Berwyn mayor Robert Lovero says the city will not take enforcement action against Berwyn restaurants that decide to not comply with Gov. JB Pritzker’s order banning indoor dining, while Elmhurst mayor Steve Morley is urging the governor to reconsider his restrictions on local businesses.
In a letter posted Wednesday Berwyn’s Facebook page, Lovero said that the city “does not have the statutory authority to close a business based on the circumstance.” He said that the city has worked with the Berwyn Health District to issue safety guidelines and warnings to local businesses to prevent COVID-19 outbreaks, but said that Berwyn police “does not have the resources to enforce the newest mitigations on restaurants.”
Stricter COVID-19 restrictions suspending indoor dining went into effect Oct. 28 for Region 10, suburban Cook County. Pritzker and the Illinois Department of Public Health announced the mitigations in response to rising test positivity numbers and a spike in hospital admissions in the county. It came a week after a similar indoor dining ban in Region 8, which includes DuPage and Kane counties.
Lovero said that surrounding mayors of suburban Cook County have reached out to Pritzker asking for a meeting to discuss the possibility of exempting restaurants from the most recent restrictions.
He said that as Cook County has not been able to fully establish contact tracing, the governor’s office has made the order “without having concrete data pointing directly to the food service industry, but rather general warnings such as that of the CDC stating that on-site dining both indoor and outdoor is a higher risk factor due to persons not wearing masks while consuming food and beverage.”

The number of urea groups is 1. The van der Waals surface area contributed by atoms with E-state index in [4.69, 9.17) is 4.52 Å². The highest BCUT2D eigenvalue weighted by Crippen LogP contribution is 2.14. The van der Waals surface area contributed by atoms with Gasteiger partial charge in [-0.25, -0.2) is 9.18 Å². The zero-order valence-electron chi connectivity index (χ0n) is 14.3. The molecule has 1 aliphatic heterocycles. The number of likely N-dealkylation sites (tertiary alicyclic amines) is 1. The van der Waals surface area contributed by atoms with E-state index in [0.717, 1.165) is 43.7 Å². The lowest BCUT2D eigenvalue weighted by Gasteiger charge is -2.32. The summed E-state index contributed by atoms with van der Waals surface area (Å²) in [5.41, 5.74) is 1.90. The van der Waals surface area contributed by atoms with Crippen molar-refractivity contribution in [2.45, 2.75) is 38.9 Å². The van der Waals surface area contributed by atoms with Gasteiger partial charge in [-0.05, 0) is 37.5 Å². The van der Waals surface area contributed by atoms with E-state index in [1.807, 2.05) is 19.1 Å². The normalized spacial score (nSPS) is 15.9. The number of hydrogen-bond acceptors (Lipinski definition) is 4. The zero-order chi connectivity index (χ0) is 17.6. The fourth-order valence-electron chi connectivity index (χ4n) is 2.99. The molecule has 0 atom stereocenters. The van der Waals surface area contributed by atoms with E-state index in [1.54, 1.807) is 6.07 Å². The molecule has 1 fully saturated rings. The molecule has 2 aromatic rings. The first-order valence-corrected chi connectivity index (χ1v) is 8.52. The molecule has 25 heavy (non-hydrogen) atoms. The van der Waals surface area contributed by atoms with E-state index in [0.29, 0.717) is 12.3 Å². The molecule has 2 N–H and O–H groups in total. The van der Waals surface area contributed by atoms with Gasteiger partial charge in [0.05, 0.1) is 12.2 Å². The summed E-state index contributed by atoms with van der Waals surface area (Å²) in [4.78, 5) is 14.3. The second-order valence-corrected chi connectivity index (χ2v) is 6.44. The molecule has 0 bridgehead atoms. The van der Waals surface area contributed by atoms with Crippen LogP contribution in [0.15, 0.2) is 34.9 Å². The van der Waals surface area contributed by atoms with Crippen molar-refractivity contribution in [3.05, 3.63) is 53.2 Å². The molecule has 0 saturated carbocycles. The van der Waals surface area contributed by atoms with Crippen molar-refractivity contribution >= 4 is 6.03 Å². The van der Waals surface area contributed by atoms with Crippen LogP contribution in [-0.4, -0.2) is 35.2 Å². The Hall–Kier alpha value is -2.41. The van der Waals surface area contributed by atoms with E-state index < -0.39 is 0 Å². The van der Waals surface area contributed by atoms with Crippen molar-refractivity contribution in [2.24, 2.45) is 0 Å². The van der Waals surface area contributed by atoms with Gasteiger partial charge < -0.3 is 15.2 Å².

“Without specific information showing a direct link to rising COVID-19 numbers to restaurants, we find it unjust to local restaurants who are barely maintaining themselves open after the last shut down,” Lovero said.
Lovero, while refusing to enforce the restrictions, is urging restaurant owners to at minimum follow the IDPHs’s Phase 4 guidelines of Restore Illinois. That includes a maximum party of six people per table for indoor dining, no bar service, mandatory temperature checks for all employees and patrons and a recommendation that the restaurant capture contact information from at least one person in the seated party to assist with contact tracing.
“It will be the responsibility of the business owners to self-monitor and maintain a safe environment for their employees and patrons,” Lovero said. “The City of Berwyn will not be held liable if someone contracts COVID-19 as a result of patronizing one of these establishments.”
Morley, meanwhile, wrote a letter to Pritzker Wednesday urging the governor to reconsider the restrictions on indoor dining. Morley’s letter questioned Pritzker’s Oct. 20 COVID-19 update where the governor said that the top three places for outbreaks are in the workplace, schools, bars and restaurants.
“To date we have not been provided with data showing that restaurants are the cause of the rise in positivity rates,” Morley said in the letter. “In DuPage County, the total number of tracked outbreak cases directly linked to indoor dining is less than 1% according to DuPage County Health Department data. While this number cannot account for all COVID-19 cases or outbreaks, it is an indication that the recent rise in positivity is not strongly linked to our restaurants which have had indoor dining since June.”
Morley said that the livelihood of businesses, their owners and employees depends on Pritzker’s ability to modify the order. Without a path to indoor dining, Morley said “the damage inflicted on our community will be permanent.”
“Elmhurst businesses have spent hundreds of thousands dollar to create a safe environment for their customers,” Morley said. “Eliminating indoor dining during our cold weather season will be FATAL to many restaurants in my hometown of Elmhurst and to many across our great state. I hope you are open to compromise. Let’s work together to give small business owners a fighting chance.”